SINGAPORE (July 25): Mapletree Industrial Trust (MIT) saw a strong set of 1Q20 results, thanks to continued investment in new and refurbished assets.

See: Mapletree Industrial Trust posts 3.3% rise in 1Q DPU to 3.10 cents

This includes local properties such as 18 Tai Seng, 30A Kallang Place and the newly-built data centre at Mapletree Sunview 1 as well as its strong presence overseas.

In the US, the REIT has a 40% stake in a portfolio of 14 data centres -- worth US$300 million ($409 million) – with an eye on acquiring the remaining 60% stake which is estimated to be worth US$450 million.

Although MIT’s US data centre occupancy is holding steady at 97.4%, management is eyeing further investments as growth prospects there are backed by rising demand. Between 2017 and 2023, leased supply and demand -- by operational sf -- are expected to rise at 4.6% and 7.6% CAGR.

Elsewhere, MIT is also ready to raise its overseas exposure from 20% to 30% of assets under management (AUM) through incremental data centre investments and third-party deals in Europe and Asia – both of which would result in DPU growth.

Amid a slowing economy, MIT is keeping a strong balance sheet relative to its peers, with an aggregate leverage of 33.4% and a debt headroom of between $0.7 billion and $1.2 billion to pursue inorganic growth opportunities.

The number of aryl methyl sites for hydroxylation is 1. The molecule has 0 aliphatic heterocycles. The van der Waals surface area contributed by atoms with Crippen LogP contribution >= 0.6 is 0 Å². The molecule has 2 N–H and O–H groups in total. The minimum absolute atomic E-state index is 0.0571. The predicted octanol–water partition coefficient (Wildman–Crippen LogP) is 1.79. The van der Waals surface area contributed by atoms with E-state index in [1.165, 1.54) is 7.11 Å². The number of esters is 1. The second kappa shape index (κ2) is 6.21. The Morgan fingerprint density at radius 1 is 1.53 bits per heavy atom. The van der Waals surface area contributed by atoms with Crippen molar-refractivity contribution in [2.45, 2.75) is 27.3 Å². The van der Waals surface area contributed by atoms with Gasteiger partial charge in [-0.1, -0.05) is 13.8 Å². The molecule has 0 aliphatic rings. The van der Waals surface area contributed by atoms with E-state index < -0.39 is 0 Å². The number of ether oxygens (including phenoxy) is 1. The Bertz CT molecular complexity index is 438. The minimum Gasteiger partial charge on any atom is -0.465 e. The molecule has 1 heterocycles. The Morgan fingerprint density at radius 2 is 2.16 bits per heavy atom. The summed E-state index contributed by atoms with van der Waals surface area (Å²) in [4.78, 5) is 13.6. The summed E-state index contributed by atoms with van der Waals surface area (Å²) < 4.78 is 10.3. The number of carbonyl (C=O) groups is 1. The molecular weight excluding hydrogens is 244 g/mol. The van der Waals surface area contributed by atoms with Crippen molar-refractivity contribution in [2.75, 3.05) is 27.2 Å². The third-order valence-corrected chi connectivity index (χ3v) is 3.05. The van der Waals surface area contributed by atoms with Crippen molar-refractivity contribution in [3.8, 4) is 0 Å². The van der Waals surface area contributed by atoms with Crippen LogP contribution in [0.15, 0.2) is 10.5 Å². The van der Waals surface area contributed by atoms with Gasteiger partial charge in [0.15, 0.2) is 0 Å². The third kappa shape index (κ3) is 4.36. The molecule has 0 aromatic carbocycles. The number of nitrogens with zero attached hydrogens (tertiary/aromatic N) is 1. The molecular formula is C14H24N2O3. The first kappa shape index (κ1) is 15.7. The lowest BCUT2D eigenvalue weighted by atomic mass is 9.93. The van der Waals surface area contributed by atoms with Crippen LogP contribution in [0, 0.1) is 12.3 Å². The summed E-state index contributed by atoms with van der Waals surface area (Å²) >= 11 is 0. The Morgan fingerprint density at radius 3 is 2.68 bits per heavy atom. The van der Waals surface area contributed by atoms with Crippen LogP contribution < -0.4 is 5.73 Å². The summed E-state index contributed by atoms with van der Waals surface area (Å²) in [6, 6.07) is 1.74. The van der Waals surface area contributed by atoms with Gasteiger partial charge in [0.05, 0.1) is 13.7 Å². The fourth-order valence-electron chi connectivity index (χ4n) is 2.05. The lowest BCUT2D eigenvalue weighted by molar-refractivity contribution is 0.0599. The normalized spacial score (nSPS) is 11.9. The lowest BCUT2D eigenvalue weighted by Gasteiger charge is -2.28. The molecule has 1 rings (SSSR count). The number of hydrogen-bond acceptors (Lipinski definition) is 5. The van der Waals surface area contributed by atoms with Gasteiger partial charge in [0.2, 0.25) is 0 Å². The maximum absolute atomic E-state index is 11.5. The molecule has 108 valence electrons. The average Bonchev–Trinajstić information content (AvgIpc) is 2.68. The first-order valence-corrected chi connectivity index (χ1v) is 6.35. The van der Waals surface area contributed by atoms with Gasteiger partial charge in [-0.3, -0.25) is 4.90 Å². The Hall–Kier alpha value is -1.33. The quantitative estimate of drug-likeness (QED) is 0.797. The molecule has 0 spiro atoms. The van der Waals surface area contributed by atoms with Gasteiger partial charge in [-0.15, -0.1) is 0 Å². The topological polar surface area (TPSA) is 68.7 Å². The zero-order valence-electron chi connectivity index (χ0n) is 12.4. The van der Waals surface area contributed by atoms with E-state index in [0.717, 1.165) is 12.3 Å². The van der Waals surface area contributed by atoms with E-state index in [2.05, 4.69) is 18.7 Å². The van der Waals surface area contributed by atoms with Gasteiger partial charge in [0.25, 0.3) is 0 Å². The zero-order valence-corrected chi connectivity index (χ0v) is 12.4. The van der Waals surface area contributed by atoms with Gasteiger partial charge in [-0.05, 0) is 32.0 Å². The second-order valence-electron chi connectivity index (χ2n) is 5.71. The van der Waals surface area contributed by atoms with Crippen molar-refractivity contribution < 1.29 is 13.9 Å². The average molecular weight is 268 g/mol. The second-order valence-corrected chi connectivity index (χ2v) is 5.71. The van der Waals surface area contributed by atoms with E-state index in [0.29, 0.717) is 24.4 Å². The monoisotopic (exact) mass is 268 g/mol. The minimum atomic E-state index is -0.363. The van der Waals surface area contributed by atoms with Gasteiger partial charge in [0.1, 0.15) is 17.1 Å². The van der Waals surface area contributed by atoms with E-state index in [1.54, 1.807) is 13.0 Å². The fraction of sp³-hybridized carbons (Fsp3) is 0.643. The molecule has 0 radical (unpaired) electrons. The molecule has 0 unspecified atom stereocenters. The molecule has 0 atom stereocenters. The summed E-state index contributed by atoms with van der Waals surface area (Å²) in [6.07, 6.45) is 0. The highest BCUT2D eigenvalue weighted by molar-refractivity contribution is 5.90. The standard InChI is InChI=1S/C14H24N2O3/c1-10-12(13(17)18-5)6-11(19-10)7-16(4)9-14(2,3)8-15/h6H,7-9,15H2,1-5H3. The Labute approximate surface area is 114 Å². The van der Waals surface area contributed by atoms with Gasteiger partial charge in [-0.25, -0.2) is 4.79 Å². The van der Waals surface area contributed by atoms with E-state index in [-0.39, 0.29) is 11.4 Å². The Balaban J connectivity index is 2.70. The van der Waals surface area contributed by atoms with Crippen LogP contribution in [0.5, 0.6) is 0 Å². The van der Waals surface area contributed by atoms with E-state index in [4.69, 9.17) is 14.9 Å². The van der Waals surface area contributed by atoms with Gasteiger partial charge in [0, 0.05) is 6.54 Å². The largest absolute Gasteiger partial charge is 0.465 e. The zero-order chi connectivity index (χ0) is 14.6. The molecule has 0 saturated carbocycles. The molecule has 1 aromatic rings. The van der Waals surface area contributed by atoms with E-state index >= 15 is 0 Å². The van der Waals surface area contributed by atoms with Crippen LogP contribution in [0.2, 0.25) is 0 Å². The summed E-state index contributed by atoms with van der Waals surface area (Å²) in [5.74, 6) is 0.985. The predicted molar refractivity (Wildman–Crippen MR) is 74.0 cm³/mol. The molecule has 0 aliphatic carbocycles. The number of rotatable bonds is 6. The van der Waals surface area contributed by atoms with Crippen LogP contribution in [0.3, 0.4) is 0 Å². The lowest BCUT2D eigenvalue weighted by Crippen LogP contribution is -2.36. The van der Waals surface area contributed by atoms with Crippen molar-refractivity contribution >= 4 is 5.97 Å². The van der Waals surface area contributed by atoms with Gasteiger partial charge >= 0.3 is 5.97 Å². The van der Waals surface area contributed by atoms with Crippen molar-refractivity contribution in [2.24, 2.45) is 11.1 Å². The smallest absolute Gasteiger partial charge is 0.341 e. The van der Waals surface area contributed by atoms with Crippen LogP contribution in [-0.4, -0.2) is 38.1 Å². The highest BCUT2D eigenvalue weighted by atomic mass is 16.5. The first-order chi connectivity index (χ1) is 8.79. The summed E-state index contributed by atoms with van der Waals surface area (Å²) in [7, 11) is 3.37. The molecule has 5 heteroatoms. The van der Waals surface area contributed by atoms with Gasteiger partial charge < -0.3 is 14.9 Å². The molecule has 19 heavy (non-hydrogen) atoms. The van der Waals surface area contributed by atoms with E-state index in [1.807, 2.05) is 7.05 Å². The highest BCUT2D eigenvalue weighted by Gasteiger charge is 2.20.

Over the next two financial years, the planned redevelopment of Kolam Ayer Cluster 2 will raise gearing to 36%-37%.

Looking ahead, analysts say MIT promises strong growth prospects as its DPUs seem supported by recovering leasing demand and growth visibility from a more resilient portfolio.

Research houses Maybank Kim Eng and DBS Group Research are bullish on MIT, maintaining their “buy” calls with target prices of $2.40 and $2.50 respectively.

However, CGS-CIMB Research says MIT is trading at 1.5x book value with a yield of 5.6% for FY20F. This is more than 2 s.d. above the historical 7-year averages of 1.2x and 6.9%, respectively.

This means a sharper-than-expected rise in interest rates might increase debt costs and negatively impact earnings, with higher cost of capital lowering valuations.

As a result, CGS-CIMB is downgrading MIT to “hold” with a target of $2.37.

Units at MIT closed 2 cents higher at $2.27 on Thursday.